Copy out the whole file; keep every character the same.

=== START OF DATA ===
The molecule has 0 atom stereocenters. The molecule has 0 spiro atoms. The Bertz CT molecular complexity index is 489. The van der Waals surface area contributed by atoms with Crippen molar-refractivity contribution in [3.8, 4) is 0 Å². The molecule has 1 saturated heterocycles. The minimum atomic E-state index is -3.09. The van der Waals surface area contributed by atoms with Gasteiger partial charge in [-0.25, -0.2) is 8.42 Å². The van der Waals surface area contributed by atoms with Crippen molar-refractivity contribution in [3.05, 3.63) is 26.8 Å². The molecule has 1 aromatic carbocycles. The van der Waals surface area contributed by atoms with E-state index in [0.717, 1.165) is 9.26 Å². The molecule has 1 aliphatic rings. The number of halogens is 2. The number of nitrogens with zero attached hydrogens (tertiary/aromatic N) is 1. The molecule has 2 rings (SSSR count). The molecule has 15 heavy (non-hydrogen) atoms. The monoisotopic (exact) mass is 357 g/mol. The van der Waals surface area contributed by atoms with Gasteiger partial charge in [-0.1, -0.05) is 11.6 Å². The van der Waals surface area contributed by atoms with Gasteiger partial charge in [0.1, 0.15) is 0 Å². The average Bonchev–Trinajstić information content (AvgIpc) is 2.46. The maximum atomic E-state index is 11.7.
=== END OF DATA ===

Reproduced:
The molecule has 0 atom stereocenters. The molecule has 0 spiro atoms. The Bertz CT molecular complexity index is 489. The van der Waals surface area contributed by atoms with Crippen molar-refractivity contribution in [3.8, 4) is 0 Å². The molecule has 1 saturated heterocycles. The minimum atomic E-state index is -3.09. The van der Waals surface area contributed by atoms with Gasteiger partial charge in [-0.25, -0.2) is 8.42 Å². The van der Waals surface area contributed by atoms with Crippen molar-refractivity contribution in [3.05, 3.63) is 26.8 Å². The molecule has 1 aromatic carbocycles. The van der Waals surface area contributed by atoms with E-state index in [0.717, 1.165) is 9.26 Å². The molecule has 1 aliphatic rings. The number of halogens is 2. The number of nitrogens with zero attached hydrogens (tertiary/aromatic N) is 1. The molecule has 2 rings (SSSR count). The molecule has 15 heavy (non-hydrogen) atoms. The monoisotopic (exact) mass is 357 g/mol. The van der Waals surface area contributed by atoms with Gasteiger partial charge in [-0.1, -0.05) is 11.6 Å². The van der Waals surface area contributed by atoms with Gasteiger partial charge in [0.1, 0.15) is 0 Å². The average Bonchev–Trinajstić information content (AvgIpc) is 2.46. The maximum atomic E-state index is 11.7.